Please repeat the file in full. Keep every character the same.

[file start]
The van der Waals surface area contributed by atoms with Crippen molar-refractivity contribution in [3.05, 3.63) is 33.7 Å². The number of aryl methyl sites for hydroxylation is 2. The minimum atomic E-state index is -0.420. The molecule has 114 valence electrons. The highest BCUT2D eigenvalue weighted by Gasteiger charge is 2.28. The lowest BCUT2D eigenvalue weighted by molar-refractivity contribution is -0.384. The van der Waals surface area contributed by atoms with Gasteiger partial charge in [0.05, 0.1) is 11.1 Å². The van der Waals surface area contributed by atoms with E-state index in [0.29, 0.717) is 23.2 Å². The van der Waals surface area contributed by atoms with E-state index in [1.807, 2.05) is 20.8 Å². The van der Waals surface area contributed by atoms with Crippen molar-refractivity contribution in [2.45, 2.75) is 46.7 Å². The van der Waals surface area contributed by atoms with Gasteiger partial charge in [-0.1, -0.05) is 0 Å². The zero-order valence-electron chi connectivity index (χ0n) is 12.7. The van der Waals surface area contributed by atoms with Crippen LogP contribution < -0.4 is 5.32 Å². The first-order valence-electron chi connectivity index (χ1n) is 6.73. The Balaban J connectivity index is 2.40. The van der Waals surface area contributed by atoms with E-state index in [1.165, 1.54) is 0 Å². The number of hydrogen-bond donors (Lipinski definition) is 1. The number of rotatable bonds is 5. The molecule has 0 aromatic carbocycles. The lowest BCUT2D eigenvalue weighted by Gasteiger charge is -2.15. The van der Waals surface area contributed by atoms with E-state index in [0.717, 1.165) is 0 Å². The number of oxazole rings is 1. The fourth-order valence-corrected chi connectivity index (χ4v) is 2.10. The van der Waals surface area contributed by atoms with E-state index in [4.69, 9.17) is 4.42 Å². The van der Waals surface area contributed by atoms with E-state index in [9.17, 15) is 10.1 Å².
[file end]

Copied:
The van der Waals surface area contributed by atoms with Crippen molar-refractivity contribution in [3.05, 3.63) is 33.7 Å². The number of aryl methyl sites for hydroxylation is 2. The minimum atomic E-state index is -0.420. The molecule has 114 valence electrons. The highest BCUT2D eigenvalue weighted by Gasteiger charge is 2.28. The lowest BCUT2D eigenvalue weighted by molar-refractivity contribution is -0.384. The van der Waals surface area contributed by atoms with Gasteiger partial charge in [0.05, 0.1) is 11.1 Å². The van der Waals surface area contributed by atoms with E-state index in [0.29, 0.717) is 23.2 Å². The van der Waals surface area contributed by atoms with E-state index in [1.807, 2.05) is 20.8 Å². The van der Waals surface area contributed by atoms with Crippen molar-refractivity contribution in [2.45, 2.75) is 46.7 Å². The van der Waals surface area contributed by atoms with Gasteiger partial charge in [-0.1, -0.05) is 0 Å². The zero-order valence-electron chi connectivity index (χ0n) is 12.7. The van der Waals surface area contributed by atoms with Crippen LogP contribution < -0.4 is 5.32 Å². The first-order valence-electron chi connectivity index (χ1n) is 6.73. The Balaban J connectivity index is 2.40. The van der Waals surface area contributed by atoms with E-state index in [1.165, 1.54) is 0 Å². The number of hydrogen-bond donors (Lipinski definition) is 1. The number of rotatable bonds is 5. The molecule has 0 aromatic carbocycles. The lowest BCUT2D eigenvalue weighted by Gasteiger charge is -2.15. The van der Waals surface area contributed by atoms with E-state index in [0.717, 1.165) is 0 Å². The number of oxazole rings is 1. The fourth-order valence-corrected chi connectivity index (χ4v) is 2.10. The van der Waals surface area contributed by atoms with E-state index in [4.69, 9.17) is 4.42 Å². The van der Waals surface area contributed by atoms with E-state index in [9.17, 15) is 10.1 Å².